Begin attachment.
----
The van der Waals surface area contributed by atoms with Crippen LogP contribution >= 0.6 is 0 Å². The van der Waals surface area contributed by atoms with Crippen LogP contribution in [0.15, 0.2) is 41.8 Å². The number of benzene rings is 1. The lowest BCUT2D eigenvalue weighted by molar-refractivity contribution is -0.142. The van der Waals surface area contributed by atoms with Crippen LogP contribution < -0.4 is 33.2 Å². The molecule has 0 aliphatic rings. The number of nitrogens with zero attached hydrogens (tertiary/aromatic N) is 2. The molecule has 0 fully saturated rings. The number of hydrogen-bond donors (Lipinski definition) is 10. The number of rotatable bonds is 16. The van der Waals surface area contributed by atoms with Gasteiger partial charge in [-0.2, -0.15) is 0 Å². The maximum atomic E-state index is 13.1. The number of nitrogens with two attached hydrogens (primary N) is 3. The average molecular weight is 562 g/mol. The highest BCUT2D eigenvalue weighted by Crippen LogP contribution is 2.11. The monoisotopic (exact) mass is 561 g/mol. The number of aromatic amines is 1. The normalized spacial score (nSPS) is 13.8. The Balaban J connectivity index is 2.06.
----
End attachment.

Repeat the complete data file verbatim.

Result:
The van der Waals surface area contributed by atoms with Crippen LogP contribution >= 0.6 is 0 Å². The van der Waals surface area contributed by atoms with Crippen LogP contribution in [0.15, 0.2) is 41.8 Å². The number of benzene rings is 1. The lowest BCUT2D eigenvalue weighted by molar-refractivity contribution is -0.142. The van der Waals surface area contributed by atoms with Crippen LogP contribution < -0.4 is 33.2 Å². The molecule has 0 aliphatic rings. The number of nitrogens with zero attached hydrogens (tertiary/aromatic N) is 2. The molecule has 0 fully saturated rings. The number of hydrogen-bond donors (Lipinski definition) is 10. The number of rotatable bonds is 16. The van der Waals surface area contributed by atoms with Gasteiger partial charge in [-0.2, -0.15) is 0 Å². The maximum atomic E-state index is 13.1. The number of nitrogens with two attached hydrogens (primary N) is 3. The average molecular weight is 562 g/mol. The highest BCUT2D eigenvalue weighted by Crippen LogP contribution is 2.11. The monoisotopic (exact) mass is 561 g/mol. The number of aromatic amines is 1. The normalized spacial score (nSPS) is 13.8. The Balaban J connectivity index is 2.06.